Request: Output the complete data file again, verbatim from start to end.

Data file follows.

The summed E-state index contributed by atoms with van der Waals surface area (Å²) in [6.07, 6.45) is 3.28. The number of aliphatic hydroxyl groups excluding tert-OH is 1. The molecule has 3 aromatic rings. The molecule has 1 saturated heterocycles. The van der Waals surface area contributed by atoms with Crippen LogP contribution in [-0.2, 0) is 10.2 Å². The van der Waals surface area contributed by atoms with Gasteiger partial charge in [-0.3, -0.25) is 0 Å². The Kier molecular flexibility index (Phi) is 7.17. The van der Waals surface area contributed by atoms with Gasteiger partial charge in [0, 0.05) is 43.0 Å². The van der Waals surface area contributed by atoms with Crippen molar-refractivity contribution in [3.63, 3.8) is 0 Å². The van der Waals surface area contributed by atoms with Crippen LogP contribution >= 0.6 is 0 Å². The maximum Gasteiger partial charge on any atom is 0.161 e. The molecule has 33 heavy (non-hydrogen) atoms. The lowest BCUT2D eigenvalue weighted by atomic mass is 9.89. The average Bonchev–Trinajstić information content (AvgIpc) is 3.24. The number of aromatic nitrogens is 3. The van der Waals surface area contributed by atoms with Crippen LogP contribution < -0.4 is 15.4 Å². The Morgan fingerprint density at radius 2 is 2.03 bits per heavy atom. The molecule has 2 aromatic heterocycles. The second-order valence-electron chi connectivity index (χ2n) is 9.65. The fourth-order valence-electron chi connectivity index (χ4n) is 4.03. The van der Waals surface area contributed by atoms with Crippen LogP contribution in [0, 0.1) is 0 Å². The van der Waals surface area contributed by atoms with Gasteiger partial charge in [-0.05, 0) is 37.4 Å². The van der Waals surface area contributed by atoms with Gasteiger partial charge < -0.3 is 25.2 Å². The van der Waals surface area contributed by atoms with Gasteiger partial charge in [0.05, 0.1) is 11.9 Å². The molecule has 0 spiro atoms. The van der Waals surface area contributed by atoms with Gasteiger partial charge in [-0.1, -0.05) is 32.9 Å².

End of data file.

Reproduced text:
The summed E-state index contributed by atoms with van der Waals surface area (Å²) in [6.07, 6.45) is 3.28. The number of aliphatic hydroxyl groups excluding tert-OH is 1. The molecule has 3 aromatic rings. The molecule has 1 saturated heterocycles. The van der Waals surface area contributed by atoms with Crippen LogP contribution in [-0.2, 0) is 10.2 Å². The van der Waals surface area contributed by atoms with Gasteiger partial charge in [-0.3, -0.25) is 0 Å². The Kier molecular flexibility index (Phi) is 7.17. The van der Waals surface area contributed by atoms with Gasteiger partial charge in [0, 0.05) is 43.0 Å². The van der Waals surface area contributed by atoms with Crippen molar-refractivity contribution in [3.63, 3.8) is 0 Å². The van der Waals surface area contributed by atoms with Crippen LogP contribution >= 0.6 is 0 Å². The maximum Gasteiger partial charge on any atom is 0.161 e. The molecule has 33 heavy (non-hydrogen) atoms. The lowest BCUT2D eigenvalue weighted by atomic mass is 9.89. The average Bonchev–Trinajstić information content (AvgIpc) is 3.24. The number of aromatic nitrogens is 3. The van der Waals surface area contributed by atoms with Crippen LogP contribution < -0.4 is 15.4 Å². The Morgan fingerprint density at radius 2 is 2.03 bits per heavy atom. The molecule has 2 aromatic heterocycles. The second-order valence-electron chi connectivity index (χ2n) is 9.65. The fourth-order valence-electron chi connectivity index (χ4n) is 4.03. The van der Waals surface area contributed by atoms with Crippen LogP contribution in [0, 0.1) is 0 Å². The van der Waals surface area contributed by atoms with Gasteiger partial charge in [-0.05, 0) is 37.4 Å². The van der Waals surface area contributed by atoms with Gasteiger partial charge < -0.3 is 25.2 Å². The van der Waals surface area contributed by atoms with Gasteiger partial charge in [0.05, 0.1) is 11.9 Å². The molecule has 0 spiro atoms. The van der Waals surface area contributed by atoms with Gasteiger partial charge in [-0.1, -0.05) is 32.9 Å².